Lewis, Bengals sticking to free-agent plan


Terence newman

Updated: 11:30 p.m.

PHOENIX, Ariz. — Bengals head coach Marvin Lewis hears the clamor for his team to make its first deal with somebody else's free agent. But remember that one of his favorite expressions is "I see better than I hear."

After the final set of meetings Sunday to set up Monday's first day of the NFL annual meeting here at the Arizona Biltmore, Lewis pulled up a chair and reiterated the Bengals are focused on signing four of their own as well as giving their young players a chance to play, and have put veteran free agents on the back-burner.

It's believed the Gang of Four is right tackle Andre Smith, middle linebacker Rey Maualuga, and cornerbacks Terence Newman and Adam Jones, but Lewis wouldn't confirm the names. It's believed the Bengals are hoping to nail down final terms with Maualuga and Jones in the next day or so, and Lewis said the goal is to get the unnamed four signed in the next "three or four days."

The hope is that the Bengals can hook up here this week with Smith's agent, Ben Dogra, also the agent for Newman.

"The players are getting anxious. Hopefully these things will get put to rest the next couple of days," Lewis said.

Lewis also said he thought the Bengals would end up re-signing WILL backer Thomas Howard as he rehabs the torn ACL he suffered the second week of the regular season, but "we have to deal with the physical condition. Hopefully we have every opportunity to get Thomas signed."

Since free agency began last Tuesday, the Bengals have watched SAM backer Manny Lawson sign with Buffalo and kicker Josh Brown go to the Giants while three backups, linebacker Dan Skuta, quarterback Bruce Gradkowski and defensive tackle Pat Sims, signed elsewhere. But Lewis indicated they weren't in the plans and the Bengals are looking to invest in their own players and not free-agent veterans.

Plus, he alluded to other extensions that the Bengals figure to try and get done during the summer for defensive linemen Carlos Dunlap and Geno Atkins and tight end Jermaine Gresham.

"You're trying to build your team and, yeah, there's an occasional guy that makes sense," Lewis said. "And we'll do that when we need to. But you know what? We've got a lot of draft picks (possibly 10), we've got a lot of young players and some great depth in spots.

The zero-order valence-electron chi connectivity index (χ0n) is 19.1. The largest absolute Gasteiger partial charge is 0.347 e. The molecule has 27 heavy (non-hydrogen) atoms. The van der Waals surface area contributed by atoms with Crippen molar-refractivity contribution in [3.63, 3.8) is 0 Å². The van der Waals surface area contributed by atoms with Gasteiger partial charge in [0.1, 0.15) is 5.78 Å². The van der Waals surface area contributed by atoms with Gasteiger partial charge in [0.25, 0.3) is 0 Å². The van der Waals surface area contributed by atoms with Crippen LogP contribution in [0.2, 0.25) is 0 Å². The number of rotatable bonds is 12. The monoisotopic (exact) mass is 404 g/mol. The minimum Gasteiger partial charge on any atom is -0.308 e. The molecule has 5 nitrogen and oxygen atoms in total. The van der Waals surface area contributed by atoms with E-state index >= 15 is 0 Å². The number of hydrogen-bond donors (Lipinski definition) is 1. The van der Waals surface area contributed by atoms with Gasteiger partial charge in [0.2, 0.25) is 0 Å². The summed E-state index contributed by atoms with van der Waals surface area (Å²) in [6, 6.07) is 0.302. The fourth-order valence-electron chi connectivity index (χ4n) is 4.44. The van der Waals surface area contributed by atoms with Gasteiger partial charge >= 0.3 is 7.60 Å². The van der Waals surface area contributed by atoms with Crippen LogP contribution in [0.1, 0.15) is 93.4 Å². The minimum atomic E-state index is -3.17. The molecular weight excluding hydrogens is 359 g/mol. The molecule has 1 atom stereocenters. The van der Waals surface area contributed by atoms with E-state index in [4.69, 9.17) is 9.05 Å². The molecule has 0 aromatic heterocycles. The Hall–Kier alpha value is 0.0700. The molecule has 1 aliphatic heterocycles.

"We can afford to allow a Pat Sims to move on, man, it's time. We've got two guys we drafted last year (second-rounder Devon Still and third-rounder Brandon Thompson) and I'm really feeling good about letting those guys get in there and have an opportunity to play. We still have the draft coming up this year and we'll get some more young guys and that's the good thing."

Lewis is hearing about it from even his own family when the Pittsburgh native's mother gasped at news Gradkowski signed with the Steelers.

"We had a plan in place prior to anything that transpired. I had to talk my mom down. Mom, it's no big deal," Lewis said. "That's where we were. We were moving. 'They got our quarterback.' No Mom, they didn't get our quarterback.'"

Lewis said once the Bengals can get deals with those four, they can move on to spots like backup quarterback and backup receiver. He said the club hasn't closed the door on wide receiver/returner Ted Ginn Jr., after his visit last week. He also said there were a lot of options at backup quarterback and he didn't rule out former Bengal Ryan Fitzpatrick when his name was mentioned "and there'll probably be some more available."

Lewis took exception to Cincinnati Enquirer sports columnist Paul Daugherty's assertion that the Bengals should have been more proactive in grabbing a veteran receiver, and should have at least made a bid to make the trade for Baltimore's Anquan Boldin that the 49ers consummated last week. Lewis indicated that Mohammed Sanu, last year's third-round pick, is ahead of the club's all-time leading receiver, Chad Johnson, at this stage of their careers.